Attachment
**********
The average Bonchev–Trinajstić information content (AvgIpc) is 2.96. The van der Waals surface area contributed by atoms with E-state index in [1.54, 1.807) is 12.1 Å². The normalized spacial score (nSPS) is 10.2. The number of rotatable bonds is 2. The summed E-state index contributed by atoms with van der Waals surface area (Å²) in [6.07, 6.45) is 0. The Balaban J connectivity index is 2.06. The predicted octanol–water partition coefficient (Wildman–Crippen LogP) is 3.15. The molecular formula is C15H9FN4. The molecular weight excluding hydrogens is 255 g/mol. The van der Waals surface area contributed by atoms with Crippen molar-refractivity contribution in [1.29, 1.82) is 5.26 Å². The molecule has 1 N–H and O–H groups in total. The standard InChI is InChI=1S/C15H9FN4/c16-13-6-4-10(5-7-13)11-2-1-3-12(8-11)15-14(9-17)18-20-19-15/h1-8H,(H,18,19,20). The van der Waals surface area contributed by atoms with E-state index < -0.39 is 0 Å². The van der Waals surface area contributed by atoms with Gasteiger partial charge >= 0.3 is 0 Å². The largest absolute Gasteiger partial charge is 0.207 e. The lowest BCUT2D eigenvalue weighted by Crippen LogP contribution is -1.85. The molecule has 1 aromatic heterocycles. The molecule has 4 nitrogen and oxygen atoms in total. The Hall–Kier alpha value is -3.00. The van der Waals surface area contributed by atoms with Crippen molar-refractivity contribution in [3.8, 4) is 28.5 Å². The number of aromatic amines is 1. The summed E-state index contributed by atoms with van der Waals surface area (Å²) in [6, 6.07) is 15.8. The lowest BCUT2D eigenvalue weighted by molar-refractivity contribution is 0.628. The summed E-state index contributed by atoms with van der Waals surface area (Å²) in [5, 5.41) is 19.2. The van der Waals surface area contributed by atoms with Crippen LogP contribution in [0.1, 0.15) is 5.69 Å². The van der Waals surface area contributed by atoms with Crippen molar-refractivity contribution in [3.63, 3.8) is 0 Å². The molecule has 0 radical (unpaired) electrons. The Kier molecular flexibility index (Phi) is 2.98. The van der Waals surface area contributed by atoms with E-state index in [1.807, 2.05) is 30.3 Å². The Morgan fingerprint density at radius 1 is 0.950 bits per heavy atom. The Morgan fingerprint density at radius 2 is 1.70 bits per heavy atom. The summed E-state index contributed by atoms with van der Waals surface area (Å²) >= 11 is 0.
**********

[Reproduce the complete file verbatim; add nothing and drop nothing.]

The average Bonchev–Trinajstić information content (AvgIpc) is 2.96. The van der Waals surface area contributed by atoms with E-state index in [1.54, 1.807) is 12.1 Å². The normalized spacial score (nSPS) is 10.2. The number of rotatable bonds is 2. The summed E-state index contributed by atoms with van der Waals surface area (Å²) in [6.07, 6.45) is 0. The Balaban J connectivity index is 2.06. The predicted octanol–water partition coefficient (Wildman–Crippen LogP) is 3.15. The molecular formula is C15H9FN4. The molecular weight excluding hydrogens is 255 g/mol. The van der Waals surface area contributed by atoms with Crippen molar-refractivity contribution in [1.29, 1.82) is 5.26 Å². The molecule has 1 N–H and O–H groups in total. The standard InChI is InChI=1S/C15H9FN4/c16-13-6-4-10(5-7-13)11-2-1-3-12(8-11)15-14(9-17)18-20-19-15/h1-8H,(H,18,19,20). The van der Waals surface area contributed by atoms with E-state index < -0.39 is 0 Å². The van der Waals surface area contributed by atoms with Gasteiger partial charge >= 0.3 is 0 Å². The largest absolute Gasteiger partial charge is 0.207 e. The lowest BCUT2D eigenvalue weighted by Crippen LogP contribution is -1.85. The molecule has 1 aromatic heterocycles. The molecule has 4 nitrogen and oxygen atoms in total. The Hall–Kier alpha value is -3.00. The van der Waals surface area contributed by atoms with Crippen molar-refractivity contribution in [3.8, 4) is 28.5 Å². The number of aromatic amines is 1. The summed E-state index contributed by atoms with van der Waals surface area (Å²) in [6, 6.07) is 15.8. The lowest BCUT2D eigenvalue weighted by molar-refractivity contribution is 0.628. The summed E-state index contributed by atoms with van der Waals surface area (Å²) in [5, 5.41) is 19.2. The van der Waals surface area contributed by atoms with Crippen LogP contribution in [0.1, 0.15) is 5.69 Å². The van der Waals surface area contributed by atoms with Crippen molar-refractivity contribution in [3.63, 3.8) is 0 Å². The molecule has 0 radical (unpaired) electrons. The Kier molecular flexibility index (Phi) is 2.98. The van der Waals surface area contributed by atoms with E-state index in [1.807, 2.05) is 30.3 Å². The Morgan fingerprint density at radius 1 is 0.950 bits per heavy atom. The Morgan fingerprint density at radius 2 is 1.70 bits per heavy atom. The summed E-state index contributed by atoms with van der Waals surface area (Å²) >= 11 is 0.